The 341 meeting of creditors is the date where you, as the debtor, will appear alongside your North Barrington bankruptcy attorney in front of the United States bankruptcy trustee under Chapter 7 of the Bankruptcy Code. The purpose of the 341 meeting of creditors is to allow the trustee to examine you under oath relative to the schedules that were filed on your behalf. The trustee is going to ask you to state your name, did you sign the documents, did you list all your assets and all your liabilities, have you given away or sold anything for less than its fair market value in the last year, do you expect to inherit any money in the next six months. These are the types of questions that the Chapter 7 panel trustee is going to ask you because his job in the bankruptcy process is to administer any non-exempt assets for the benefit of creditors.
As you may know, in 99 percent of all Chapter 7 bankruptcy filings, there is no asset to be administered for the benefit of creditors. The trustee basically has to do his due diligence and make sure that you do not have any assets that can be administered or that you don’t have any claims for personal injury that are pending and that you don’t have anybody who owes you money that the trustee can jump in your shoes and go after.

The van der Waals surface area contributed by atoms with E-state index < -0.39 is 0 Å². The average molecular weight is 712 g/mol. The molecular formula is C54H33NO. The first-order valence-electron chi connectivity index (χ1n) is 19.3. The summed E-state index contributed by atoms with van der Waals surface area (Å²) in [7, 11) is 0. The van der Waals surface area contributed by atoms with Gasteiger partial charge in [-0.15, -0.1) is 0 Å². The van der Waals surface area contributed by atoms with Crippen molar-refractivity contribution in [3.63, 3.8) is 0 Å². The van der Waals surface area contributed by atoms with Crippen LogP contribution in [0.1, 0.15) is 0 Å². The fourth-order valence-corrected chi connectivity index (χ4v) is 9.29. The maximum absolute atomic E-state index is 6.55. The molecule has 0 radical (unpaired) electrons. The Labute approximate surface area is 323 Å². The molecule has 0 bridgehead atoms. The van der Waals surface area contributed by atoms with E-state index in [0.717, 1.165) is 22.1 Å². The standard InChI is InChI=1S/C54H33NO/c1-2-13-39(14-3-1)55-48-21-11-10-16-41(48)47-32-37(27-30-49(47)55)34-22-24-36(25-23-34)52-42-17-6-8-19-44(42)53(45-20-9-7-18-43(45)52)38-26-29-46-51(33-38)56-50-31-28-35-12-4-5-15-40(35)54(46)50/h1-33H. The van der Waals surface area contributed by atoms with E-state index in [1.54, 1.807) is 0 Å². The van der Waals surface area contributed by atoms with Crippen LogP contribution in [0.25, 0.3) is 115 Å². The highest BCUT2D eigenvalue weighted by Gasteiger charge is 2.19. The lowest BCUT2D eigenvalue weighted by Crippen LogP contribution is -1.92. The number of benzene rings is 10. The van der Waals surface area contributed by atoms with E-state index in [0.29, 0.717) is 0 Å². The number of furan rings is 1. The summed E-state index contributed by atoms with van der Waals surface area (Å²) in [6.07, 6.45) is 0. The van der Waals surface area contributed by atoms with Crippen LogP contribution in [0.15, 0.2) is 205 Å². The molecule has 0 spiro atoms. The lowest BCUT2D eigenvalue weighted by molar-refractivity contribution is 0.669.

The meeting in front of the trustee lasts approximately between 5 and 10 minutes and you may wait for a half hour to an hour for your case to be called. Your bankruptcy lawyer will be with you at the meeting so you have nothing to fear.
Creditors do have an opportunity to appear at this meeting and question you under oath for a limited basis. Most creditors will not appear at the 341 meeting of creditors and they will allow the panel trustee to do his job to see if there are any assets.
If a particular creditor wants to do an extensive examination of you as the debtor, that creditor can bring a motion to allow a 2004 exam. A 2004 exam is a separate examination of the debtor under oath, which can last for an hour or two. The 2004 exam is a way for the creditor to determine whether or not there are any assets and, too, whether or not they have the right to bring an objection to your discharge by filing an adversary complaint within the bankruptcy case.